If you have a habit of periodically deleting photos, music, or movies from iPhoto, iTunes, Aperture, or any other application that uses a proprietary bundle file format so that you can "free up some space on your startup disk", consider how those files will be organized on the destination. Specifically, keep in mind that you use a very elaborate application to access these files on the source volume, but you will only have the Finder to access these files on the backup volume.
CCC can't reorganize your deleted files in a way that's logical to you, it can only place them at the same path in the _CCC SafetyNet folder as they were on the source volume. For files buried in a bundle file on the source (as is the case for iPhoto, for example), this means that the files will be buried in bundle files in various time-stamped archive folders on the destination. These files will also be subject to deletion if you configure CCC to periodically prune the contents of the SafetyNet. In short, simply archiving deleted files from applications such as these isn't going to be the best way to store these items long-term if your goal is ultimately to keep them.
When you want to free up some space on your startup disk, consider this approach instead, using iPhoto as an example:
- Create a new folder at the root level of your backup volume, named something like "Archived Photos 2011".
- In iPhoto, delete all of the photos that you want to remove from your source volume. When you delete these items, they are placed in the iPhoto Trash.
- Click on the iPhoto Trash in the iPhoto sidebar and select all of the photos in that folder.
- Drag all of the selected photos from the iPhoto Trash to the "Archived Photos 2011" folder on the backup volume.
- Once the photos are safely copied to and neatly organized on the backup volume (and ideally, after you have made a second backup of these precious files on some other volume), go ahead and empty the iPhoto Trash via the iPhoto menu.
Not all applications have this kind of internal Trash folder, so be sure to see how it works for other applications before applying these exact steps. The general idea, though, is that you should deliberately archive the items that you're removing from your source volume in a way that makes sense to you rather than passively allowing CCC to archive them in a manner that makes sense to the computer.
Why can't I delete some items from the SafetyNet folder? The Finder says that some items are in use.
In OS X El Capitan, Apple introduced a new feature called System Integrity Protection (SIP). SIP works by preventing any user from deleting certain protected system items on the startup disk. If you boot your Mac from a backup volume and restore system files to your startup disk, CCC will place outdated versions of those system files into the SafetyNet folder. These modifications are allowed because CCC is making changes to that volume while it is not the current startup disk. When you restart your computer from that destination volume, however, SIP re-engages and may then prevent you from deleting the protected items that were placed into the SafetyNet folder. If you attempt to delete these items, the Finder will report that they cannot be deleted because they are in use, or because they are protected. If you try to delete these items in the Terminal application, you'll get a more distinct error message, "Operation not permitted".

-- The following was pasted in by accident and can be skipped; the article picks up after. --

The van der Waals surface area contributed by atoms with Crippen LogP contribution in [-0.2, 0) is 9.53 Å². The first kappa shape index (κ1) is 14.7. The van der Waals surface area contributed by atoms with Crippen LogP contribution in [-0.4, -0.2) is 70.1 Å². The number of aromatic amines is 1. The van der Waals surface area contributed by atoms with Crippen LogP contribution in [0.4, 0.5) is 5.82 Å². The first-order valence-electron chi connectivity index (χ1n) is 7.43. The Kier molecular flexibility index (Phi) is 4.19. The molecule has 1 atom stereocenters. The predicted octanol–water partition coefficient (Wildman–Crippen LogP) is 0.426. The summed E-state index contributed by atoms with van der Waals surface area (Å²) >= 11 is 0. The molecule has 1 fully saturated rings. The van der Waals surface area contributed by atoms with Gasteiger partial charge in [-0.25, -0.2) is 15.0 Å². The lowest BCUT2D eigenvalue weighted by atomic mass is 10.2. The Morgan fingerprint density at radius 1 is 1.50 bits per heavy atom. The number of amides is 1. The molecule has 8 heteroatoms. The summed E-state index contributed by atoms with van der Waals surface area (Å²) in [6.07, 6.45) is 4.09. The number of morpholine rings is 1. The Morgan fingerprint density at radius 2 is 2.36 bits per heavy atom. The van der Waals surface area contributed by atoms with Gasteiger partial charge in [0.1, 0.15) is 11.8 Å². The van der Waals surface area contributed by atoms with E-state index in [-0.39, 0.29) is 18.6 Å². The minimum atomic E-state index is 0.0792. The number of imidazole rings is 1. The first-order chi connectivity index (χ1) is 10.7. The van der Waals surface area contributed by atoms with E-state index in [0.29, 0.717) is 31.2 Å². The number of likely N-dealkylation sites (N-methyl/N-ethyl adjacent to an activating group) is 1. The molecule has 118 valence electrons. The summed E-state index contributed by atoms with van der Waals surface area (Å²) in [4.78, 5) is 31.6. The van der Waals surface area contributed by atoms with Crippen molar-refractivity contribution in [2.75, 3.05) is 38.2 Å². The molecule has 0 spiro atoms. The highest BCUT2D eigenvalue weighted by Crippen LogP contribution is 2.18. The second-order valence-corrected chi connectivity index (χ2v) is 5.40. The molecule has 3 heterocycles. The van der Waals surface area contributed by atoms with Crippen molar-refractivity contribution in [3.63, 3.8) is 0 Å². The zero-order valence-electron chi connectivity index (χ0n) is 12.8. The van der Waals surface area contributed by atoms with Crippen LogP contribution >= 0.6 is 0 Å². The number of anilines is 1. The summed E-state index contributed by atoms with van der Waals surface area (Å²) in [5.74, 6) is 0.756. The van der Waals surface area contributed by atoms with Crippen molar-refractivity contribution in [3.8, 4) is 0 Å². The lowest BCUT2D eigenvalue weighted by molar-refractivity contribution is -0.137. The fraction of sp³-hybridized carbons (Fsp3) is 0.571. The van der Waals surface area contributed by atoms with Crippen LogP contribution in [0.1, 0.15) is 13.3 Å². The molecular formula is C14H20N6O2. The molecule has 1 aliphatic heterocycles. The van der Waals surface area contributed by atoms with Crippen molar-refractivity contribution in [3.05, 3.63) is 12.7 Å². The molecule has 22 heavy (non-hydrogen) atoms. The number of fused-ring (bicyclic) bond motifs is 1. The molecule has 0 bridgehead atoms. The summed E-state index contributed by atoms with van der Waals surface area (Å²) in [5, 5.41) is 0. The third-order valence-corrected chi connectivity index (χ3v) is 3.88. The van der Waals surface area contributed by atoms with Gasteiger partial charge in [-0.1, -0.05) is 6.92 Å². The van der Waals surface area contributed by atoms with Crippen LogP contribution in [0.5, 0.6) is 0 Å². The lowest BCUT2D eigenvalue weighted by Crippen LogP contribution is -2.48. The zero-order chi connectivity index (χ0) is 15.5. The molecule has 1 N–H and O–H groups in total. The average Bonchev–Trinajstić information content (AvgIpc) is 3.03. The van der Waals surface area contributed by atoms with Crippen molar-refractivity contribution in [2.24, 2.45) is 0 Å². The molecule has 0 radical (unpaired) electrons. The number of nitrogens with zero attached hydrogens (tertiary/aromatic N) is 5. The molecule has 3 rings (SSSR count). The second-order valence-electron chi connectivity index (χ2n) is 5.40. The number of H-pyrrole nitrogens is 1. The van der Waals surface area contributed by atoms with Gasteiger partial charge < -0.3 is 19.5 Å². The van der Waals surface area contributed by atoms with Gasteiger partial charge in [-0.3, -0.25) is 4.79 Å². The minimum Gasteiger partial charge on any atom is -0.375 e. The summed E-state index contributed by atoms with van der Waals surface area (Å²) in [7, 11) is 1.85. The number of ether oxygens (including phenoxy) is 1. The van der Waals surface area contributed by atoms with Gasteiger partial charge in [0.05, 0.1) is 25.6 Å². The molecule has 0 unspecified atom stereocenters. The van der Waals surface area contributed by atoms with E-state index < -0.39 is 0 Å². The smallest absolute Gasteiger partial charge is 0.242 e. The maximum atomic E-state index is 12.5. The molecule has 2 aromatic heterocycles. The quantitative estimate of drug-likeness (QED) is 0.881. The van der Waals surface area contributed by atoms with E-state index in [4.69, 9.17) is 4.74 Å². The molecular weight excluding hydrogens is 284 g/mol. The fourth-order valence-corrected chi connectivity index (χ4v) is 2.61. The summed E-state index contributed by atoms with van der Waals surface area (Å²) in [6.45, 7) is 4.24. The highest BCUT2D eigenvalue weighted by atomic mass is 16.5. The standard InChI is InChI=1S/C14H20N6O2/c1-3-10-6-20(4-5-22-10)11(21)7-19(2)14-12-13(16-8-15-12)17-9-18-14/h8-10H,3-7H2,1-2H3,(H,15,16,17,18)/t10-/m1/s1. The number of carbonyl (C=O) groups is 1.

CCC won't have any trouble pruning the SafetyNet folder on its own during ordinary backup tasks. If you would like to remove an item from the SafetyNet manually, however, or if you would like to remove the entire folder:
- Choose Delete a SafetyNet folder from CCC's Help menu
- Drag the folder you want to delete onto the window that is presented. Alternatively, you can click on the drop zone in the window that is presented to make your selection from a navigation panel.
If the item you're trying to remove is on your current startup disk, CCC will move the item to the root of your startup disk, then instruct you to boot your Mac from some other volume (e.g. your backup disk). Once booted from the backup volume, you can repeat the same steps with CCC to remove the SafetyNet folder.
If you're still having trouble after trying that, don't hesitate to ask us for help.